Just one person walking off an established trail leaves footprint scars in the soft dirt and cryptobiotic soil that can last for decades.
The Friends of the Nambé Badlands keeps track of resource damages in the Sombrillo ACEC and shares these damage reports with the BLM Taos Office.
Keep Single Track Single! Shortcuts like this result in long-term damage to the Sombrillo ACEC.
When you yield to another trail user, please try not to ride or step off the trail into the fragile soil. If you have to, get off your bike to let the other user with the right of way pass. Bike tracks channel water causing more erosion than a few discontiguous footprints.
Stay on the existing trail. If you do not have the skills to ride on a single-track, please ride on dirt roads until you can keep your bike on the single-track trail.
When meeting others on the trail, and yielding, find a wider spot in the existing trail, a pullout, to pass each other, instead of stepping off into the fragile soils.
DO NOT CUT TREES
It takes many decades for trees to grow in the Nambé Badlands and Sombrillo ACEC. Climate change and beetle kill have decimated the pinyon pines that were abundant in the Nambé Badlands 20 years ago. The remaining trees are struggling to hang on. Drought is now even killing some of the juniper trees. These trees need all their branches and needles for photosynthesis (food). They need their roots for what little water is in the badlands. The cryptobiotic soil that surrounds the trees helps to infiltrate precious water into the soil, providing water and nutrients for the trees. Please do not cut any trees, especially if you do not have official approval from the BLM.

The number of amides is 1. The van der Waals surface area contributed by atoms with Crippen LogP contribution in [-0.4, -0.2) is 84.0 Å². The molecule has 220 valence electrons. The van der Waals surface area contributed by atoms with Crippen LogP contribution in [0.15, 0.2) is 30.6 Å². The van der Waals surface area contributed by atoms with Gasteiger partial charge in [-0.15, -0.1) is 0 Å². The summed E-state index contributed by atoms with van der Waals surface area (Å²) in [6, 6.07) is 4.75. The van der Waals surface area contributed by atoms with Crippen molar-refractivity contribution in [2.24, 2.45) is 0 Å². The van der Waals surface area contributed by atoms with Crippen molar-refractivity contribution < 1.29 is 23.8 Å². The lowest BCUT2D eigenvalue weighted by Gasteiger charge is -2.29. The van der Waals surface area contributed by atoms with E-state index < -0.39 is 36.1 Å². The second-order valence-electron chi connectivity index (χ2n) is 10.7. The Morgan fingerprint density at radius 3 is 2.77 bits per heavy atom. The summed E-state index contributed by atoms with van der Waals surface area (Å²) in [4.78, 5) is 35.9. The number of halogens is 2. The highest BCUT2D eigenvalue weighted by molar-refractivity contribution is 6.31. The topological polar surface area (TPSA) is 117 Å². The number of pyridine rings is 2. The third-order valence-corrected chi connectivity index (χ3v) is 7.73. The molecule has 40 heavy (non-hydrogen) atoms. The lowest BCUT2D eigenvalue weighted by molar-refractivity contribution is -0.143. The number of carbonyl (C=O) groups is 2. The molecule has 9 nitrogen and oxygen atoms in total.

Pinon Tree cut by mountain bikers constructing unauthorized trails in the Sombrillo ACEC. Photo was taken on April 24, 2021.
Juniper Tree cut by mountain bikers constructing unauthorized trails in the Sombrillo ACEC. The photo was taken April 24, 2021
When we see land as a community to which we belong, we may begin to use it with love and respect.